For a long time I knew that I enjoyed writing, but I never really considered myself a writer. To add to the confusion, most of what I was writing was lyrics for songs I was composing or the books for musicals I was working on. A writer to me meant someone who wrote books or articles and it seemed like a bit of an untouchable group of elite. I still remember saying to people, “I write, but I’m not a writer.” Why not?
There seems to be this need to categorize things based on preconceived notions we have. It’s innate in us as a species and something quite unique to the human race. A writer is someone like J.K. Rowling or J.R.R. Tolkien who has been successful enough in their writing to have been published and have their books read by millions of people… right? So were they not writers before they were famous or had a book that a bookstore or Amazon would sell? Just… “people who write?”
For the elite few who are bold enough to consider themselves “Writers” and not just “people who write” there is this unspoken pressure or exclusion of those who aren’t as successful at it or don’t consider it a huge part of their life. The same can be said for a big event that was held in Toronto, Ontario, Canada this year: World Pride, 2014. This is a celebration of the LGBTQ… community, which is diverse and many wonderful people are a part of it. A celebration of the journey that people who don’t conform to heteronormative societal values have had to embark on to be considered “equal.”
For a long time I boycotted this celebration because it arguably reflects a lot of the negative stereotypes that can be associated with the LGBTQ… community. This year I decided to dive in and experience it with fresh eyes and an open mind. My discovery was simple: We should be proud to be humans. For me this World Pride celebration was about more than defending the rights of a population that has been ridiculed and unfairly judged for too long, but about the unifying power that our free will and rational thought give us as a species.
There are so many more categories that could be made for people along the sexuality spectrum, and give us time… we’ll make them. But for once I didn’t feel those divisions. Even within the LGBTQ… community we have divisions (L…G…B…T…Q…etc) and then divisions of those divisions. But ultimately, the labels didn’t matter, and it was about being proud to be humans and have the ability to love and appreciate each other no matter what.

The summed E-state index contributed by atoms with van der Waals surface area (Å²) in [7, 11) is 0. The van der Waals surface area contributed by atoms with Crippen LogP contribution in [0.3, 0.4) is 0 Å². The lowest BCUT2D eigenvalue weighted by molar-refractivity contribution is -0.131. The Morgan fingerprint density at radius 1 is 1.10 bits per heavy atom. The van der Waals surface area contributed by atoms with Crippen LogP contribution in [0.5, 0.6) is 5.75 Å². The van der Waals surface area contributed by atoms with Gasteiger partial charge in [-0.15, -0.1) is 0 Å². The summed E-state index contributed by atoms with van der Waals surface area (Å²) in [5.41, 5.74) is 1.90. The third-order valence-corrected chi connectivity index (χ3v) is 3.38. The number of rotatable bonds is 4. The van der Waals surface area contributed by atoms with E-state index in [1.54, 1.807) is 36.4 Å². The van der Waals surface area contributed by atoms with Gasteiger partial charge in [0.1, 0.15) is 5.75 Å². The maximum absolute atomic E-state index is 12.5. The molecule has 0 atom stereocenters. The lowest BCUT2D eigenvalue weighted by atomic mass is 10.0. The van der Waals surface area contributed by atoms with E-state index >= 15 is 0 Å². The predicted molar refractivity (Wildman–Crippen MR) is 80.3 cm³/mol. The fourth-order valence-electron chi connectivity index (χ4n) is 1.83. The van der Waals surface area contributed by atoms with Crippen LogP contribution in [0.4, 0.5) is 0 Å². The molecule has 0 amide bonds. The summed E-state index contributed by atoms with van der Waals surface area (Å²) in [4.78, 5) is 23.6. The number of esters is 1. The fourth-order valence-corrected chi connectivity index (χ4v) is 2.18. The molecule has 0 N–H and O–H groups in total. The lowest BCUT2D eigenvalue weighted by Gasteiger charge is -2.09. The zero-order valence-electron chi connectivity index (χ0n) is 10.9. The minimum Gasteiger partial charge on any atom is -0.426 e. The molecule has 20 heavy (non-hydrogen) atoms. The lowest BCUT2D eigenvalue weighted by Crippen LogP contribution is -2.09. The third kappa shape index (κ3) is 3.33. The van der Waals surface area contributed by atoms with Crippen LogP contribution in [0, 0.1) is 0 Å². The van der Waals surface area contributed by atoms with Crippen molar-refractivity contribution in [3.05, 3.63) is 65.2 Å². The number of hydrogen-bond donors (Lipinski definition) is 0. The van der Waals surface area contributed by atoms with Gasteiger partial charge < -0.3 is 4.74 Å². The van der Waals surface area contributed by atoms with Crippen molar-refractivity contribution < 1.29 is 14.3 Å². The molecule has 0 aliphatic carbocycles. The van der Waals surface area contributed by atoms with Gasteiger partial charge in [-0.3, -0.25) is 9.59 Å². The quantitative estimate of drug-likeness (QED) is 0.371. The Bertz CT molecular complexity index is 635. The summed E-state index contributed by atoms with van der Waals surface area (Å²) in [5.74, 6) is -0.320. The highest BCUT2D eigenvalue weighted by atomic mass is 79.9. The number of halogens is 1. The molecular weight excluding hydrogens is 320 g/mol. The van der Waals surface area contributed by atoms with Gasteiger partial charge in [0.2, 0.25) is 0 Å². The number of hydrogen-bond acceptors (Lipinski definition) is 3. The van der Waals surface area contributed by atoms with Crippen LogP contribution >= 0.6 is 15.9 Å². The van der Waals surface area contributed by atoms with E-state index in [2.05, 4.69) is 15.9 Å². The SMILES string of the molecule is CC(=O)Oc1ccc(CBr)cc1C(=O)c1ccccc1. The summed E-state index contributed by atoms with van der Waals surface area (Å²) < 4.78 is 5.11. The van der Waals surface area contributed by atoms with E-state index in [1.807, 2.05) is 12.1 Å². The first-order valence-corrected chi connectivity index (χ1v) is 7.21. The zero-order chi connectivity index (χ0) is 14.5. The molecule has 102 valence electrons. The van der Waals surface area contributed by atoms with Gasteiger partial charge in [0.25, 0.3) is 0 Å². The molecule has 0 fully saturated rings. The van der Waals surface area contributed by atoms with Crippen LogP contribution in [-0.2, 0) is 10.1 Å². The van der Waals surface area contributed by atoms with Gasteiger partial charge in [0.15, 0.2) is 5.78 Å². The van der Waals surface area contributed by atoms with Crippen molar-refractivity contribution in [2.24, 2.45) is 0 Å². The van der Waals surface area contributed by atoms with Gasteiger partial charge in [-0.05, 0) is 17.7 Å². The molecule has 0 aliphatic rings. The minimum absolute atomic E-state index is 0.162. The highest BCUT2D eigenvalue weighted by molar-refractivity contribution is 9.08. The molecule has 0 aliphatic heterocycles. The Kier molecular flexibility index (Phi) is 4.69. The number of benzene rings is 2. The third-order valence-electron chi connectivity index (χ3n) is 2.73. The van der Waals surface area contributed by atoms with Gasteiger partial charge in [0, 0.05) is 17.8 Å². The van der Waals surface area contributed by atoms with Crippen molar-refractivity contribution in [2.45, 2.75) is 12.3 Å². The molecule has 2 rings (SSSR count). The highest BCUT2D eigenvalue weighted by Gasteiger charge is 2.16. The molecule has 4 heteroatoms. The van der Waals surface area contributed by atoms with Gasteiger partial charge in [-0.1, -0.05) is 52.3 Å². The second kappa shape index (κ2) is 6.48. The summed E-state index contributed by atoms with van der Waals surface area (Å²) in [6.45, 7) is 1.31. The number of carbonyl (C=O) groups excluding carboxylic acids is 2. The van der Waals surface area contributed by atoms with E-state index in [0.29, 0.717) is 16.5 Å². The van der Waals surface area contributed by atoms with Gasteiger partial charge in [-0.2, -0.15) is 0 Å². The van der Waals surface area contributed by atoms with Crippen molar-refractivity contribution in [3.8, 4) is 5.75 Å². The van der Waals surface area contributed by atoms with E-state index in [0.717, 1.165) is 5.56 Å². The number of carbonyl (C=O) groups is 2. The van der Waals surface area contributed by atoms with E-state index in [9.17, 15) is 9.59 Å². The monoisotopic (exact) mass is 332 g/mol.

When there are so many categories we feel we have to be slotted into one and if we don’t fit, then we are somehow of lesser value. The same can be said for people who write. Editorial, magazine, novel, graphic novel, short story, poetry, blog, cartoon, screenplay, script, lyrics, etc are all divisions of writers and there are many more. But what about people who don’t consistently do any of these, or find joy in many different media of writing?
I guess my point is that we should not be so protective of the title of “Writer” because what is to be gained from having such an exclusive club. Walking down Church St in Toronto during World Pride, you would find it difficult to locate one person with a frown on their face- everyone was smiling and laughing… enjoying the company of their old and new friends. By forgetting these arbitrary labels and using our free will and rational thought, we can spread acceptance as broad as the spectrum of our differences rather than exclusion. The world of writing could take a lesson from this kind of celebration. We are a community.
No matter the style of writing, no matter the number of publications, and no matter how often we write. We are human and we can choose to be proud to be part of a community that in turn will support and nurture our growth and development. I am a proud writer. Are you?